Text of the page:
Information commons and global democratic capabilities
posted by Philippe Aigrain
Most chapters in the Access to Knowledge in the age of intellectual property book have been initially drafted several years ago. As we are holding from today a 3-days on-line symposium to celebrate the publication of the book, the ideas covered in the book prove to be not just resilient, but at the heart of a difficult but exciting democratic renaissance.
As many, I joined the Access to Knowledge (A2K) movement from a specific perspective. For me, it was advocacy for commons-based innovation and culture, and struggles against legal and policy mechanisms that threaten their potential. Underlying this involvement was a wider perspective: the idea that information and communication technology (ICT) are at the root of new human capabilities, and that the a proper legal, policy and cultural environment will decide how well we seize this opportunity. As I write these lines, the link between ICT, freedom of expression, democratic empowerment and human development is hot news. And with these news come new questions and challenges.
When my book Cause commune: l’information entre bien commun et propriété was published, I did not invest much energy to get it translated in English, as the aim of the book was to reformulate American knowledge commons-thinking for European, emerging and developing country readers. But one day, I received an email from a Tunisian translator, Abdelouadoud El Omrani, who offered to produce a voluntary translation of the book in Arabic. It ended being published as a paper book by the Qatari National Centre for Culture, Heritage and the Arts, disseminated on the Internet under a Creative Commons license. Let’s be frank, I am not sure that many people read this book in Tunisia (where many likely readers read also French) or in Egypt. That’s partly because the distribution of books (and even ideas) is still very segmented in the Arabic world, and partly because potential readers had more urgent things to do. However, the publication brought me to visit a few Arabic-speaking countries, and to meet Internet users, knowledge sharing advocates, lawyers and writers from the Arab world. I witnessed their courage, their inventive use of poetry and fiction (when they explained it to me, as I don’t understand any Arabic), whether in face of authoritarian regimes for instance in Tunisia or Egypt or in face of the totalitarian imposition of religious prescriptions on individuals, for instance in Saudi Arabia1.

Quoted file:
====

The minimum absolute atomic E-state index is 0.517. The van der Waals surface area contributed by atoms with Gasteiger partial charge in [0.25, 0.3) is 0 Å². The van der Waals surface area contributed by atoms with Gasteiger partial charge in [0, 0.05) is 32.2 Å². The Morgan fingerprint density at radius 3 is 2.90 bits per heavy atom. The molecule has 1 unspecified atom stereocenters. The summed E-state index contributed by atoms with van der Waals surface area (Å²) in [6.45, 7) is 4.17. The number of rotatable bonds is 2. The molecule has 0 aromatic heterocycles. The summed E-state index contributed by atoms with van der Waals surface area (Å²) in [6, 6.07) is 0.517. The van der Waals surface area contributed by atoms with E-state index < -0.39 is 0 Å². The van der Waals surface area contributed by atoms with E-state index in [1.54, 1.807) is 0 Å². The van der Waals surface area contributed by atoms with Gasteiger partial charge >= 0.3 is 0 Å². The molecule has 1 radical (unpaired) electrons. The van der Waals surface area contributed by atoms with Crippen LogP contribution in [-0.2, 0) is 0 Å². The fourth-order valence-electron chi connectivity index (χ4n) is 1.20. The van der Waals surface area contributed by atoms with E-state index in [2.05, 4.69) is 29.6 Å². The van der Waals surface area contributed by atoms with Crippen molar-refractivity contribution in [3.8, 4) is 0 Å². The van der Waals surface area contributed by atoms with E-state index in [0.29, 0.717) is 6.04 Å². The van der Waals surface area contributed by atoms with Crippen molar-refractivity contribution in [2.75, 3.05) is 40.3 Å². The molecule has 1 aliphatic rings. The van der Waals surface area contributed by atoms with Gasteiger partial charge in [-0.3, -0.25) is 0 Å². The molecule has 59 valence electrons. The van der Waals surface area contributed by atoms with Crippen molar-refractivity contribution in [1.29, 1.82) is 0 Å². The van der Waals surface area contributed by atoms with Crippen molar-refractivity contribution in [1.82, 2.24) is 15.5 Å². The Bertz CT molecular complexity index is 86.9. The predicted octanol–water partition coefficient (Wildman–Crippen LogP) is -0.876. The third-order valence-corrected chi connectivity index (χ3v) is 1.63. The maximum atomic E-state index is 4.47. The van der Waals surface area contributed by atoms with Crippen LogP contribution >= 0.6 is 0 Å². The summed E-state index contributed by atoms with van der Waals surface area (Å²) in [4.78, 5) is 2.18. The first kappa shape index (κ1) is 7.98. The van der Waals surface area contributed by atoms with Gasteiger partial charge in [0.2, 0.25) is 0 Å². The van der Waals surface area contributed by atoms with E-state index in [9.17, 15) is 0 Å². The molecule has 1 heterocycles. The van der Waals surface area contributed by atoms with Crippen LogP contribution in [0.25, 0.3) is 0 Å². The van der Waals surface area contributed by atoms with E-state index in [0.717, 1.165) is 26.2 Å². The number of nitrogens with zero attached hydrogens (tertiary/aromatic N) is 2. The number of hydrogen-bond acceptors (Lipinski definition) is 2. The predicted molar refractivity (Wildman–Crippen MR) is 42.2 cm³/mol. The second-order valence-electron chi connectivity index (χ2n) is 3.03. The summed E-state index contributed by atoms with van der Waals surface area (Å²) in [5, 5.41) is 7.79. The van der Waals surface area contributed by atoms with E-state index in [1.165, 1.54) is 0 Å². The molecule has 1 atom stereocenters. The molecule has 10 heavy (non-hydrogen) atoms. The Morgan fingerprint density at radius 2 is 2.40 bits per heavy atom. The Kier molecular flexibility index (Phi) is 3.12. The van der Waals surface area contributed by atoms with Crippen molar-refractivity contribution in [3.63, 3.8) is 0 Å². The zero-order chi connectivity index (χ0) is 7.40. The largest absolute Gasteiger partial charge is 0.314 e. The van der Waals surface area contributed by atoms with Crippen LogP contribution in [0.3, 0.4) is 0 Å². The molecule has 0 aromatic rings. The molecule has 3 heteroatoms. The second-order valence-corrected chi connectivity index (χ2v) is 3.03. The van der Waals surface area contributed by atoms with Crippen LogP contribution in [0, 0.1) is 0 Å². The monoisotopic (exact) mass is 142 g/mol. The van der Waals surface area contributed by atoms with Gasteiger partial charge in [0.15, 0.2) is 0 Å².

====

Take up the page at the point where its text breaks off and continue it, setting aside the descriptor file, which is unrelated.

I was thus not surprised to see a growing Internet-based public expression in Arab countries (as well as in Iran). But none of this had prepared me to see this expression lead to expression and action in the streets, that then developed its own logic and power. I should have known better. The recent democratic uprisings are testimony to the fact that the capabilities built in information-mediated activities can exert influence well beyond their direct reach, and even survive when the Internet and other digital communication channels are being attacked by all available means. They give evidence of the massive presence of smart, self-reflecting, collectively minded individuals. Don’t mistake me, Internet-initiated mobilization will not necessarily be for aims with which each of us will agree. Democracy is not just for what we like. Furthermore, even democratic policy and action has to respect the limits of fundamental human rights as expressed in the UHDR, for instance, because, without such safeguards, it could sometimes damage them beyond repair.
Has this anything to do with information and knowledge commons? If may not be evident today, but it did, and it will.
It did, because the resilience of information and universal communication technology owes a lot to the fact that they are the product of a knowledge commons, even though this was largely before the expression “knowledge commons” was forged. Even in a country such as Egypt, where the domination of proprietary software is strong, the foundations of the Internet as a common infrastructure apply, and it is only through its remaining scarce resources (DNS, centrally-provided individual connectivity) that it can be shut off, even though not totally. Less known is the fact that personal computers and many specialized ICT applicances run free software in some essential layers or at least are not open to outside control. It is a lesson for each of us to remember. Never let anything like “trusted” (aka treacherous) computing, compulsory trusted identities, fingerprinted IP addresses or the like install a different situation.
Even more important is what information and knowledge commons can do for the future. Democracy is not just about removing dictators or moving out of the totalitarian enforcement of religion or beliefs. It is also about finding out how to build useful things, about finding how to organize our societies for the good of all, about making possible for all to build new capabilities, about enabling new works for our enjoyment to be created, new knowledge about nature to be built, and new ways to coexist with its complexity to be explored. And to do all of this, information and knowledge commons are a necessary condition.
 Such imposition can very well coexist (in daily life and families) with secular authoritarian regimes, as exemplified at various degrees by Algeria and Egypt itself. There is no guarantee that it can not also exist within newly established democratic regimes, but there is hope that the general exchange of ideas lowers its pressure.